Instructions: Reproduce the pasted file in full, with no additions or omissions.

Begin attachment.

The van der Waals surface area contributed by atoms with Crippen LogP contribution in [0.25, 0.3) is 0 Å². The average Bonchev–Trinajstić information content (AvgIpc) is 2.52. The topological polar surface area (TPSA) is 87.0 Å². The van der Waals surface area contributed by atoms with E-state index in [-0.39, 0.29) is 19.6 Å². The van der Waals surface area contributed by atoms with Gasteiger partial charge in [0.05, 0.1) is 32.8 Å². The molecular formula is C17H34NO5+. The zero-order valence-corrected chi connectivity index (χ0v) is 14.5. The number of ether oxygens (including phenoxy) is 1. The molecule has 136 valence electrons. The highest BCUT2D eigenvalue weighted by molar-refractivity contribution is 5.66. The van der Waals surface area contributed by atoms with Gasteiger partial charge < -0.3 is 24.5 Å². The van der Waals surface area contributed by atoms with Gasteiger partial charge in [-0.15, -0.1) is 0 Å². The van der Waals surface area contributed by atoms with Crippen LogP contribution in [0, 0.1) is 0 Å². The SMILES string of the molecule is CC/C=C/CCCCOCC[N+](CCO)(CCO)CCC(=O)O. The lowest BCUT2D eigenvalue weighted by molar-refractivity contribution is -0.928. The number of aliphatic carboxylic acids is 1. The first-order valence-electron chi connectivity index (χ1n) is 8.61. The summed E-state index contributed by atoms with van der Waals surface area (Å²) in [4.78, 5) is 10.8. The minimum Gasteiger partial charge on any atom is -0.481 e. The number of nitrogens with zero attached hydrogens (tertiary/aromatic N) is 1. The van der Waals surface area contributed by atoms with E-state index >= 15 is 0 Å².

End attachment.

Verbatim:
The van der Waals surface area contributed by atoms with Crippen LogP contribution in [0.25, 0.3) is 0 Å². The average Bonchev–Trinajstić information content (AvgIpc) is 2.52. The topological polar surface area (TPSA) is 87.0 Å². The van der Waals surface area contributed by atoms with E-state index in [-0.39, 0.29) is 19.6 Å². The van der Waals surface area contributed by atoms with Gasteiger partial charge in [0.05, 0.1) is 32.8 Å². The molecular formula is C17H34NO5+. The zero-order valence-corrected chi connectivity index (χ0v) is 14.5. The number of ether oxygens (including phenoxy) is 1. The molecule has 136 valence electrons. The highest BCUT2D eigenvalue weighted by molar-refractivity contribution is 5.66. The van der Waals surface area contributed by atoms with Gasteiger partial charge < -0.3 is 24.5 Å². The van der Waals surface area contributed by atoms with Gasteiger partial charge in [-0.15, -0.1) is 0 Å². The van der Waals surface area contributed by atoms with Crippen LogP contribution in [0, 0.1) is 0 Å². The SMILES string of the molecule is CC/C=C/CCCCOCC[N+](CCO)(CCO)CCC(=O)O. The lowest BCUT2D eigenvalue weighted by molar-refractivity contribution is -0.928. The number of aliphatic carboxylic acids is 1. The first-order valence-electron chi connectivity index (χ1n) is 8.61. The summed E-state index contributed by atoms with van der Waals surface area (Å²) in [4.78, 5) is 10.8. The minimum Gasteiger partial charge on any atom is -0.481 e. The number of nitrogens with zero attached hydrogens (tertiary/aromatic N) is 1. The van der Waals surface area contributed by atoms with E-state index >= 15 is 0 Å².